I love the bit in the Sapphires where Gail (Deborah Mailman) tells the story of how her light-skinned cousin was stolen from her home by government officials in black cars to be raised as a white girl in a white family. There’s the harrowing scene of the theft of the child, the mother screaming. Dave (Chris O’Dowd) responds by pausing for a moment and then saying, “Let’s dance.” This is just perfect. He’s heard the story, he can’t add anything to it, he loves her and empathises and wants to dance with her. What a set of graceful, seemingly effortless leaps all in one scene – from a dark moment in Australian history to a notching-up of the romantic storyline. A less skilful movie would have had Gail reach the end of her story, leaving to “listen thoughtfully” before cutting to another scene. But he responds, and it is just right. All the way through this delightful film, director Wayne Blair balances the darkness with a lightness of touch that engages, never trivialises.
For my reader, if I have one, I’ll just explain that The Sapphires is about four young Australian Aboriginal girls from a mission settlement who go to Vietnam in 1968 to entertain American troops. Their manager, a hard-drinking Irishman (O’Dowd) gets them to drop their country and western routine and start acting like black American soul sisters. Which they do, in shimmering dresses and big hair. It was inspired by a true story. It got a 10 minute standing ovation at Cannes.
The movie is set in that year in history when the whole world was shaken and stirred and never quite the same again: the assassination of Martin Luther King, a new wave of “the troubles” in Ireland, the Vietnam war. In Australia, Aboriginal children were taken from their mothers and given to white women to raise. From the perspective of people this far down the food-chain of power, the anti-Vietnam war movement and the whole hippie thing that is the usual shorthand for the ’60s are all an irrelevance; they could be happening in some other dimension. Blair’s handling of the relevant historical events is contrived but deft, with fragments of black and white footage appearing on television sets that happen to be playing the news at the right time and the right place. When Dave says that he might be white on the outside but inside, he’s a Black Panther, that’s another bit of history – it might go over most of the audience’s heads, but that’s okay. The sense of a kindred spirit between the Irish and the dispossessed Indigenous peoples of Australia is front and centre in the movie but again, it’s given a natural and easy treatment. Dave sings a few lines of A Nation Once Again but other than that, the kinship simply flows out of who these characters are and the history and communities that have made them.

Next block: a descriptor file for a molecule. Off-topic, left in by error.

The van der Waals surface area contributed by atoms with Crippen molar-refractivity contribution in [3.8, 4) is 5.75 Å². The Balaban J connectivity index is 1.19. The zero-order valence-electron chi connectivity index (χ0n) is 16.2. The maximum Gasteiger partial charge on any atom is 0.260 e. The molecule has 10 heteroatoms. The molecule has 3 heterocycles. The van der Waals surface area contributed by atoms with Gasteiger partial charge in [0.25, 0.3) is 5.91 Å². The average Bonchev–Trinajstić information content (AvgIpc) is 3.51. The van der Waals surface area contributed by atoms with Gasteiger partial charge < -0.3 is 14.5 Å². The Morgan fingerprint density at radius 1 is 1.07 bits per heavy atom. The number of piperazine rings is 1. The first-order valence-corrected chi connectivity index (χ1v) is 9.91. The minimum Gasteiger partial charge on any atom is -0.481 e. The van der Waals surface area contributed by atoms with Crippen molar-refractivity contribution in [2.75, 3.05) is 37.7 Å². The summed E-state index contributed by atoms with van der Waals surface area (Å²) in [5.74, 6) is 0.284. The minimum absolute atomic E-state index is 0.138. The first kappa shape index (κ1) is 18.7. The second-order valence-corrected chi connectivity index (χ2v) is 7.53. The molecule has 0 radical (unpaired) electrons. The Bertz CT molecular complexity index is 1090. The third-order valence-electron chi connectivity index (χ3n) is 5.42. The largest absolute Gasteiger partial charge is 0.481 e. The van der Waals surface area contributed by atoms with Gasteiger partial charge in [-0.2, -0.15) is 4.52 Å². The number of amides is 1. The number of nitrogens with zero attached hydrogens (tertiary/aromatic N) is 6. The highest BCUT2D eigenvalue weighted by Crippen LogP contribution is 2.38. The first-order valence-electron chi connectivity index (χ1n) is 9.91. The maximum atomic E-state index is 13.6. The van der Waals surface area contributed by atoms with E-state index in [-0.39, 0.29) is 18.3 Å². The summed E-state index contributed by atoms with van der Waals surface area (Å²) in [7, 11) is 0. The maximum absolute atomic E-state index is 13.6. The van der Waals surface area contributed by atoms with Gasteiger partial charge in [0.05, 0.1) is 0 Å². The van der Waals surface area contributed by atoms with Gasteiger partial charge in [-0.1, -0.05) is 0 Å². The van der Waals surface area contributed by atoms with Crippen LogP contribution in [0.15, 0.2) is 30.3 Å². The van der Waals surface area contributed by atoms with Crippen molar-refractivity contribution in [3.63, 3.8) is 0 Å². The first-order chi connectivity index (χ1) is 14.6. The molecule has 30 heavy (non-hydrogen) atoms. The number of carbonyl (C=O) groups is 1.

I remember the world that appears in that movie. I remember going to school with the “mission kids” who came to school in their own bus. There was a social apartheid; they came and went separately. I was on Facebook last night, nostalgically trawling through the I Grew Up in Carnarvon page, looking at a class photo c. 1975, with a row of ten year old white girls sitting on chairs; black and white barefoot boys sitting on the ground in front, and the tall people at the back, including teachers. The tall people include Aboriginal girls, much older than the other kids. They were young women, possibly as old as fifteen or sixteen. They lived at the mission on the outskirts of town. Looking at the photo now, it speaks volumes about race and class and history; at the time, living it, it was just how things were. By the end of primary school those girls had all disappeared. They were there, but I had little to do with them. I remember being baffled by some things, but I can’t honestly say I was curious. I never asked why these much older girls were in a class of ten year olds.
I went to the mission only once that I can remember. A neighbour, the mother of our playmates, was taking old clothes to drop off for the mission kids. I remember the mission being its own little village, a little world of its own, with its own little streets.
Our playmates’ baby brother was black. His brother and sisters were white. I assumed he was an orphan with no mother or father of his own. When I heard that he had a sister, I was puzzled. Why did he not live with his sister? I had no sense of the injustice of the situation; I was simply baffled in the way young children are often baffled about the workings of adult society.